Mesh Medical Device News Desk, June 7, 2017 ~ The pelvic mesh case of Huskey v. Ethicon has been in the courts since 2012.
After she won a defective product case before a jury in 2014 and was awarded $3.27 million, J&J appealed and lost.
Now Ethicon/ J&J wants the U.S. Supreme Court to hear the Huskey pelvic mesh case!
Is Huskey going to the Supremes?
The case of Jo Huskey v. Ethicon was the first bellwether pelvic mesh case naming Ethicon (Johnson & Johnson) to go to trial in multidistrict litigation in Charleston, WV., (Case no. 2:12-cv-05201).
Huskey on the stand with Christy Jones, August 28, 2014
It concluded September 5, 2014 with a $3.27 million jury verdict in compensatory damages and a decision the pelvic mesh was defective.
Ethicon then appealed the verdict, first to Judge Joseph Goodwin, who refused to throw out the verdict or allow for a new trial.
Then Ethicon took the case to the Fourth Circuit Court of Appeals which also handed Ethicon a defeat, rejecting Ethicon’s argument that Huskey failed to prove the TVT-Obturator sling was defective. Huskey et al. v. Ethicon Inc. et al., (Case number 15-2118).
Ed Wallace, attorney for Jo Huskey
The appeals court also affirmed a defective design because Huskey lawyers provided evidence that the heavyweight polypropylene (PP) mesh could have been made safer with a lighter weight mesh, less likely to cause scar plate formation, inflammation or incite a foreign body response.
TVT-O was cleared for marketing by the FDA in 2003 under the 510(k) clearance process and Tension-Free Vaginal Tape-Obturator uses a heavyweight polypropylene laser cut mesh to treat stress urinary incontinence. It remains on the market.
The appeals court also rejected the Ethicon argument about “comment k.” Comment K is a product liability doctrine that states some products are unavoidably unsafe such as vaccines, though not unreasonably dangerous, therefore manufacturers are shielded from liability. As an Illinois resident, a case by case determination is made as to the weight of that doctrine. The panel said Ethicon is not shielded by “comment k.”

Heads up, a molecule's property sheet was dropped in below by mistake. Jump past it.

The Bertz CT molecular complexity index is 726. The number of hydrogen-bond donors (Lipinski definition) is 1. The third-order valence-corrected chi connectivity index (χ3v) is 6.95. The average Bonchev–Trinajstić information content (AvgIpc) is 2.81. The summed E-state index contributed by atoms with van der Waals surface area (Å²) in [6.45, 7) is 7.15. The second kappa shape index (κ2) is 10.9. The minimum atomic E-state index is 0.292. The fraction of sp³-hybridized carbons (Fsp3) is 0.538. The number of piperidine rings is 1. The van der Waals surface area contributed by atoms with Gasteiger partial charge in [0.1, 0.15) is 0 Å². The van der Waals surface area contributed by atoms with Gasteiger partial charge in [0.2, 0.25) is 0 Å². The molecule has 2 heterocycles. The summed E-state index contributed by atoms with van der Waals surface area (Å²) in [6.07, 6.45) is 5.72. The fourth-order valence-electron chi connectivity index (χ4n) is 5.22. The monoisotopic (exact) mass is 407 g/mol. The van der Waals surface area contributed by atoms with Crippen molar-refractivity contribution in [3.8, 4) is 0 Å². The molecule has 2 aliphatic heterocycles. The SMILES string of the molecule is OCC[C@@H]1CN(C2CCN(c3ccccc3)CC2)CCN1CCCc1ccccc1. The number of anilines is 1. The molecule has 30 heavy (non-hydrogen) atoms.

Not to be deterred, Ethicon now wants to take it one step higher and has appealed to the U.S. Supreme Court.
In filing a writ of certiorari on May 23, Ethicon challenges the 4th Circuit U.S. Court of Appeals decision that the trial court rightly excluded testimony about Ethicon’s compliance with the FDA’s 510(k) clearance as a way of entering the market.
Ethicon said the trial court excluded all FDA-related evidence from trial.
TVT-O from beckenbodenzentrummuenster.de
If they had been allowed, Ethicon said it would have presented evidence that the TVT-O was cleared through the 5 10(k) process, and that the FDA concluded that SUI slings were safe and effective and clinical trials were not needed.
Ethicon also ar
gued that Prolene suture makes up TVT-O and it has FDA approval/ clearance and a history of use.
Ethicon wants the Supreme Court to address the view that the 510(k) clearance is not a safety and effectiveness determination, “an error of law that only it can straighten out.”
The request is signed by Charles C. Lifland of O”Melveny & Myers LLP.
In the Linda Gross case, Ethicon also attempted to have the Supreme Court address what it thought were outstanding issued. The High Court denied the Ethicon plea.
Check out comment k doctrine. Huskey is from Illinois and state law determines if a specific product is covered by comment k doctrine. http://biotech.law.lsu.edu/Courses/drugsf02/comment_k.htm
MND, Huskey Case Affirmed by Appeals Court, February 2017
MND, Closing Arguments in Huskey case
MND, Day 8 Wrapup Huskey v. Ethicon
MND, Day 4 Huskey takes the Stand
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